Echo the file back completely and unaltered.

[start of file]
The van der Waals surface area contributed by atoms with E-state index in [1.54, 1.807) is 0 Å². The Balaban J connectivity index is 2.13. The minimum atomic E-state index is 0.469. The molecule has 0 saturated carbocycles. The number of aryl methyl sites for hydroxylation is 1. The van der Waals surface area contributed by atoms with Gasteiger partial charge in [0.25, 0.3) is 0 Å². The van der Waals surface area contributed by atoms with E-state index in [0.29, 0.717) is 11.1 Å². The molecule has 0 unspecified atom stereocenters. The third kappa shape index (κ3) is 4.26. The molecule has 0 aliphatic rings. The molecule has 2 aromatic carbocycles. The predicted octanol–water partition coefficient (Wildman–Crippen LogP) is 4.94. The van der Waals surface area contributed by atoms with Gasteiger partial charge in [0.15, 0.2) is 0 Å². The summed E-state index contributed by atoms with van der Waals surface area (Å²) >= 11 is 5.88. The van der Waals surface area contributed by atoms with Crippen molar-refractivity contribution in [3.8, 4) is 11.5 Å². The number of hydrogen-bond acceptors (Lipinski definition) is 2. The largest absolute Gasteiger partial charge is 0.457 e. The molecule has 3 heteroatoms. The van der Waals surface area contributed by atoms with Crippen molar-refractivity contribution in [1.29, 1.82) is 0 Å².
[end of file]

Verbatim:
The van der Waals surface area contributed by atoms with E-state index in [1.54, 1.807) is 0 Å². The Balaban J connectivity index is 2.13. The minimum atomic E-state index is 0.469. The molecule has 0 saturated carbocycles. The number of aryl methyl sites for hydroxylation is 1. The van der Waals surface area contributed by atoms with Gasteiger partial charge in [0.25, 0.3) is 0 Å². The van der Waals surface area contributed by atoms with E-state index in [0.29, 0.717) is 11.1 Å². The molecule has 0 unspecified atom stereocenters. The third kappa shape index (κ3) is 4.26. The molecule has 0 aliphatic rings. The molecule has 2 aromatic carbocycles. The predicted octanol–water partition coefficient (Wildman–Crippen LogP) is 4.94. The van der Waals surface area contributed by atoms with Gasteiger partial charge in [0.15, 0.2) is 0 Å². The summed E-state index contributed by atoms with van der Waals surface area (Å²) >= 11 is 5.88. The van der Waals surface area contributed by atoms with Crippen molar-refractivity contribution in [3.8, 4) is 11.5 Å². The number of hydrogen-bond acceptors (Lipinski definition) is 2. The largest absolute Gasteiger partial charge is 0.457 e. The molecule has 3 heteroatoms. The van der Waals surface area contributed by atoms with Crippen molar-refractivity contribution in [1.29, 1.82) is 0 Å².